Ministers agree to extend Israeli law protecting working mothers on Area C

Bayit Yehudi MK Struck tells Post that the law should be extended irrespective of political considerations.

July 21, 2013 21:22
2 minute read.
Palestinian mother and child wait at closed Rafah crossing, July 5, 2013

Palestinian mom and child at Rafah390. (photo credit: REUTERS)


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The Ministerial Legislative Committee voted 7-1 on Sunday to extend to Area C, legislation which protects the rights of pregnant and working Israeli and Palestinian mothers.

On the surface of it, the legislation addresses a legal imbalance whereby women working for Israeli owned entities in Area C, such as businesses, nonprofits, schools, and municipal offices, are exempt from the labor law that protects their counterparts employed within the pre-1967 lines.

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But all moves to extend Israeli law into Area C have also been part of the defacto battle waged by right wing legislators to annex that portion of the West Bank to Israel – one legislation at a time.

The Ministerial Legislative Committee’s vote comes just two days after US Secretary of State John Kerry announced that a basis had been established to allow for the resumption of direct negotiations between Israel and the Palestinians.

The legislation must now pass three readings in the Knesset before it becomes law. Governmental support for the pending law is assumed once it passes the Ministerial Legislative Committee.

Justice Minister Tzipi Livni was not at the meeting.

Seven ministers supported the measure: Limor Livnat and Gideon Sa’ar from the Likud, Uri Ariel and Uri Orbach from Bayit Yehudi and Yitzhak Aharonovitch, Sofa Landver and Yair Shamir from Yisrael Beiteinu.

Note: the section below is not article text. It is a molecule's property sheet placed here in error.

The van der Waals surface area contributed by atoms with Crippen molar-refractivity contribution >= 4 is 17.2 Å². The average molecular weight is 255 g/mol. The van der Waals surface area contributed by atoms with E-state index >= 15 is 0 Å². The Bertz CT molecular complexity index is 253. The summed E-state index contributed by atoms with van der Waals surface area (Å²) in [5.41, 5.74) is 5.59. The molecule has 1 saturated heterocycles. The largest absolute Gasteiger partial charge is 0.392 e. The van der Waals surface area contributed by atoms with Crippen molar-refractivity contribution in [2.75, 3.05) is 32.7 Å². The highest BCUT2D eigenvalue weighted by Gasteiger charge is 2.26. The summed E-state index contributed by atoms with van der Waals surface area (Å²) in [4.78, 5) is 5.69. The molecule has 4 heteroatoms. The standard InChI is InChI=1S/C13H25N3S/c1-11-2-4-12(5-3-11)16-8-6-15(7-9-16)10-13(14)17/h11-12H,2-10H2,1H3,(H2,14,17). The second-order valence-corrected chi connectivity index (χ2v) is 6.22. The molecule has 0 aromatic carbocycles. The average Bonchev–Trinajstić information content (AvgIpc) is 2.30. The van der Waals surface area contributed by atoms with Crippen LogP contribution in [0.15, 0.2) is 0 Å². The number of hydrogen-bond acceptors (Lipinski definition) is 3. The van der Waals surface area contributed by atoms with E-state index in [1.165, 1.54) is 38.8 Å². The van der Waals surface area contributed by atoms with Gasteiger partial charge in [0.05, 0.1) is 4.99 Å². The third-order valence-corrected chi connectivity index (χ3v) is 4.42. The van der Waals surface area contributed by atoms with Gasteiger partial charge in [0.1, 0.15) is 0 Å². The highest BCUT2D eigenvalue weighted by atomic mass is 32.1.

The only minister to oppose the legislation was Yael German from Yesh Atid.

Her spokeswoman said that the Justice Ministry is working on the issue of social welfare legislation as it applies to Area C. German would prefer that the issue of working mothers be dealt with by that initiative, rather than in a piecemeal fashion, the spokeswoman said.

MK Orit Struck (Bayit Yehudi) first proposed extending the law after she was approached by a woman from Judea and Samaria who – after she was fired – discovered that she lacked the same protective rights afforded other Israeli women.

“Approval of the law is an appropriate and normal step that finally recognizes that human rights in general, and women’s rights in specific, should not stop at the Green Line,” Struck said.

She thanked MK Merav Michaeli (Labor) and MK Penina Tamanu-Shata (Yesh Atid) who have supported extending the legislation to Area C.

Struck is among those parliamentarians that believe Israel should annex Area C. But, she told The Jerusalem Post, laws protecting human rights should be extended irrespective of that battle.

Human rights laws should be extended to Area C in the same way that legislation that obligates Israeli citizens to pay taxes and serve in the army are extended to Judea and Samaria, she said.

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